Themes for CAPE Forum 2020:

 

  • Process and product synthesis/design
  • Process dynamics, control and monitoring
  • Digitalization of process industry
  • Sustainability assessment
  • Domain application (biological, pharmaceutical, food, bioenergy and materials)

 

More information about the programme and invited speakers will be released  soon!

 

Keynote Speakers:

 

 

 

Title: Multiscale Modelling Modalities – Application to Industrial Digital Twins

by Deenesh Kavi Babi, PhD

Associate Manager & Process Expert at Novo Nordisk

 

"In an industrial context, the possibility to convert challenges into opportunities is paramount. Applied to biochemical processes that typically found in the pharmaceutical industry, this translates into having a common framework to (better) understand current processes (reactive) and, generate, test and select ideas for process improvement-optimization (proactive). Such a framework that can be successfully utilized is a Digital Twin because multiple types of Digital Twins exists, defined here as the 4Ps. More specifically, these are, product, process, production and performance Digital Twins. Therefore, if four types of Digital Twins exists then different modelling modalities are required. This is nothing new to process systems engineering (PSE) because different modelling modalities can be defined as different types of models to solve different types of problems. In PSE such an approach Multiscale Modelling. In this presentation the application of Multiscale Modelling for development, application and deployment of the 4Ps at Novo Nordisk will presented. It will be shown that multiscale modelling can successfully transition from R&D (predominantly university based) to R&D within the pharmaceutical industry and manufacturing".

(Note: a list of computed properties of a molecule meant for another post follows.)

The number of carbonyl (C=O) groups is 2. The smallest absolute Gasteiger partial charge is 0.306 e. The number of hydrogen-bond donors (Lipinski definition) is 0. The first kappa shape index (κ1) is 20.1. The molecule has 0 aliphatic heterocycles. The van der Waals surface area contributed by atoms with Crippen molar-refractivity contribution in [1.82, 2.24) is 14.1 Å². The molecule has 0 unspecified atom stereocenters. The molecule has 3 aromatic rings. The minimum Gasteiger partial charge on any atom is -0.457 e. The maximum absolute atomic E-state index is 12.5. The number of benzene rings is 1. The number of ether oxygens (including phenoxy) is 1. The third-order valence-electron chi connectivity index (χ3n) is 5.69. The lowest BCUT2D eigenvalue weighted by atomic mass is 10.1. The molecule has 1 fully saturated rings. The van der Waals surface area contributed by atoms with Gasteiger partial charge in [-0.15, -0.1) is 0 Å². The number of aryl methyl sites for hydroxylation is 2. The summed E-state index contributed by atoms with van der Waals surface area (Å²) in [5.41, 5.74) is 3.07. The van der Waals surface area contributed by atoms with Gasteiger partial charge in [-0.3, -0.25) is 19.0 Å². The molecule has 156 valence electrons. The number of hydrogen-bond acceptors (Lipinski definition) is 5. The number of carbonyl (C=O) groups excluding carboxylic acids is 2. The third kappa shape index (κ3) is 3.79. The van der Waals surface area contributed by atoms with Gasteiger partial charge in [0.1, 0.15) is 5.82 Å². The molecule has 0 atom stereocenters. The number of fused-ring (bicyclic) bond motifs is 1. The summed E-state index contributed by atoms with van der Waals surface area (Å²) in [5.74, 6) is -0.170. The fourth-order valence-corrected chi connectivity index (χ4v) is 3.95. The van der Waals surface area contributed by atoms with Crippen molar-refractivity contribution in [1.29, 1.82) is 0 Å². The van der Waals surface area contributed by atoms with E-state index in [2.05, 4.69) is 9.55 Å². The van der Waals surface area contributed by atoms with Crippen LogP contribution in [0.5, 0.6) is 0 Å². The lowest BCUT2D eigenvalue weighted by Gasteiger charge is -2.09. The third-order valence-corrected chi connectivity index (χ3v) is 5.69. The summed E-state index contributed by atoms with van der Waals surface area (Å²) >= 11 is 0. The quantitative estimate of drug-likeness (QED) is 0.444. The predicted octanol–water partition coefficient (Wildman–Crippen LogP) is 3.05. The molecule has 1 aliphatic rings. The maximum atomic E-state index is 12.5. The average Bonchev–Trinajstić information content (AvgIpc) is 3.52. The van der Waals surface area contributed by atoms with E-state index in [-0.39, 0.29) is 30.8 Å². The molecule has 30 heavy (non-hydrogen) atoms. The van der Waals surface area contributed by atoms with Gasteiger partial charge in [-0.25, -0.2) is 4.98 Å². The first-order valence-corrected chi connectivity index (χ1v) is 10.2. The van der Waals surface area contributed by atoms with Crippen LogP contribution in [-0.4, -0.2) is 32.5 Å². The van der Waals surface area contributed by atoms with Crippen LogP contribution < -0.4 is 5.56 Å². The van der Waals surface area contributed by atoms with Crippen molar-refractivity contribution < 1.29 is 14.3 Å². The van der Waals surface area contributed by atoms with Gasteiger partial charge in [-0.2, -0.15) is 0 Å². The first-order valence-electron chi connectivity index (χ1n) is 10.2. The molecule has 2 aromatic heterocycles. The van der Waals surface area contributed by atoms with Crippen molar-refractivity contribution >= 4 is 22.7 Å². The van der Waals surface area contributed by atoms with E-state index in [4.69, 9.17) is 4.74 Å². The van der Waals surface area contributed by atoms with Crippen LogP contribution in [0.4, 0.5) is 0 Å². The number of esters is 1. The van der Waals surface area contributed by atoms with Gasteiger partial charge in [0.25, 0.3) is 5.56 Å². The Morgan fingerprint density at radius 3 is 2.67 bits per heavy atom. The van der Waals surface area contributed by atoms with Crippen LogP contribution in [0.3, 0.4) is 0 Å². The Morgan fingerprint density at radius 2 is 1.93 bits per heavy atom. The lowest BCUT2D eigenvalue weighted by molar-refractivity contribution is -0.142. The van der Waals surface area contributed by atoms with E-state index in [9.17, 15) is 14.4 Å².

Title: Optimal process operations and control of processes with degrading equipment

by Johannes Jaeschke, PhD

Associate Professor at Norwegian University of Science and Technology (NTNU)

 

"In this talk, we present and discuss the problem of jointly optimizing process operations and equipment usage for safe and reliable process operations. In many processes, there exists an inherent trade-off between increasing short-term benefits and long-term costs of process degradation. Examples include maximizing production in a chemical reactor subject to catalyst deactivation, degrading compressor and heat exchanger systems, and hydrocarbon production subject to sand erosion.
To avoid unplanned stops and repairs, condition-monitoring is frequently used to obtain information about the equipment condition in real-time. This information is then used for maintenance planning and safety systems. However, it is typically not included systematically for proactively optimizing the overall operation and control strategy. This can lead to suboptimal operation and underutilization of process equipment, including unnecessary maintenance stops with associated production loss. To address this, we propose an optimization-driven framework that ensures the optimal trade-off between short-term benefits and long-term costs due to equipment degradation.